Hans-Jürgen Krahl gilt heute neben Rudi Dutschke als zweiter Kopf des SDS, als der intellektuelle Kopf der Studentenbewegung, als marxistischer Robespierre von Frankfurt Bockenheim und als der Quälgeist Theodor W. Adornos. Krahls Marxismus, der sich allen voran in posthumer Niederschrift mündlicher Aussagen nachvollziehen lässt, behandelt weitgehend die Aktionen der Studentenbewegung und hat in einem sehr strikten Sinne seine Grenzen an den Themen seiner Zeit, die sich in gegebener Kürze nur reduziert und in eklektischer Auswahl vorstellen lassen.
Panel held as part of the third annual Platypus International Convention, on Saturday, April 30th, 2011, at the School of the Art Institute of Chicago.
After its apparent exhaustion as a project of social transformation, Marxism seems to remain alive as a cultural and hermeneutic endeavor. Self-avowedly Marxist theorists -- Zizek, Badiou, Ranciere -- exert a heavy, if opaque, influence on the self-understanding and practice of contemporary art and inspire research programs in the humanities. Despite its radical appeal, "Marxist" theory may ultimately flatter the political and aesthetic claims of the present. Could investigation of of the now obscure historical Marxist cultural critique of Leon Trotsky, Theodor Adorno, Walter Benjamin bring to recognition, and therein challenge the inadaquecies of the present? What opaque historical transformations does the difficulty of such work indicate? How might the long-abused concepts of autonomy, medium specificity, kitsch, avant garde -- form part of what Marx called the "ruthless critique of the present." What might the problems of aesthetics and culture have to do with the political project of the self-education of the Left?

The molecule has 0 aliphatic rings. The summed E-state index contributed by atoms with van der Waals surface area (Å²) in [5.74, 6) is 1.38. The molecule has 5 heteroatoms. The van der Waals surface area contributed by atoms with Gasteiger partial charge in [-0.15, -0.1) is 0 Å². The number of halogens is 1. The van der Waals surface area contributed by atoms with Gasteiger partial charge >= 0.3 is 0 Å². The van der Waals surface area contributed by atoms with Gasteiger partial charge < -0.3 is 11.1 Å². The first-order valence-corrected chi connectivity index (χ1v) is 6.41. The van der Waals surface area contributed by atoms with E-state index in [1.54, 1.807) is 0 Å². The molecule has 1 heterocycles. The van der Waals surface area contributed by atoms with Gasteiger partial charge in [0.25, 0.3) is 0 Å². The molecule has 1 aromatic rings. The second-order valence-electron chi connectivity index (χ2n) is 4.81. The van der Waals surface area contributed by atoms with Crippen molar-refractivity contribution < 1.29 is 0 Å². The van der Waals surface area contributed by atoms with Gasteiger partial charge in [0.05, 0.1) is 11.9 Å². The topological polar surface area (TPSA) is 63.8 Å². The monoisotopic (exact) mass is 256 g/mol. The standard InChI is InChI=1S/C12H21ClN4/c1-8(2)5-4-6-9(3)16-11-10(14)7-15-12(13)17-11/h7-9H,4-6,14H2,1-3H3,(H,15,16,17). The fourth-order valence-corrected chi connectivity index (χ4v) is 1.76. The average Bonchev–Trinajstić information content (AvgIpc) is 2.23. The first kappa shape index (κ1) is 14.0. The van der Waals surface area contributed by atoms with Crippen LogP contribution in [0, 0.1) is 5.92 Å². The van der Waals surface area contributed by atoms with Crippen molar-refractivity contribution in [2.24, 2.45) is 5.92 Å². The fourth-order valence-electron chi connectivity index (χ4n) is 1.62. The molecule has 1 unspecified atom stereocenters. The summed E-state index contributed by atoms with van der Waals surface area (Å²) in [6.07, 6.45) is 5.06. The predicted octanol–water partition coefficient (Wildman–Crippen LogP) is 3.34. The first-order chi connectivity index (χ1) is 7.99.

The opening plenary of the 3rd annual Platypus Affiliated Society international convention, held at the School of the Art Institute of Chicago, on April 29, 2011.
Recently, the New Left Review published a translated conversation between the critical theorists Theodor Adorno and Max Horkheimer causing more than a few murmurs and gasps. In the course of their conversation, Adorno comments that he had always wanted to “develop a theory that remains faithful to Marx, Engels and Lenin, while keeping up with culture at its most advanced.” Adorno, it seems, was a Leninist. As surprising as this evidence might have been to some, is it not more shocking that Adorno’s politics, and the politics of Critical Theory, have remained taboo for so long? Was it really necessary to wait until Adorno and Horkheimer admitted their politics in print to understand that their primary preoccupation was with maintaining Marxism’s relation to bourgeois critical philosophy (Kant and Hegel)? This panel proposes to state the question as directly as possible and to simply ask: How did the practice and theory of Marxism, from Marx to Lenin, make possible and necessary the politics of Critical Theory?
Co-sponsored by the School of the Art Institute of Chicago Departments of Art Education, Art History, Liberal Arts, and Visual and Critical Studies, and the SAIC Student Association.
Chris Cutrone, Platypus (School of the Art Institute of Chicago)
Andrew Feenberg (Simon Fraser University)
Richard Westerman (University of Chicago)
Respondent: Nicholas Brown (University of Illinois at Chicago)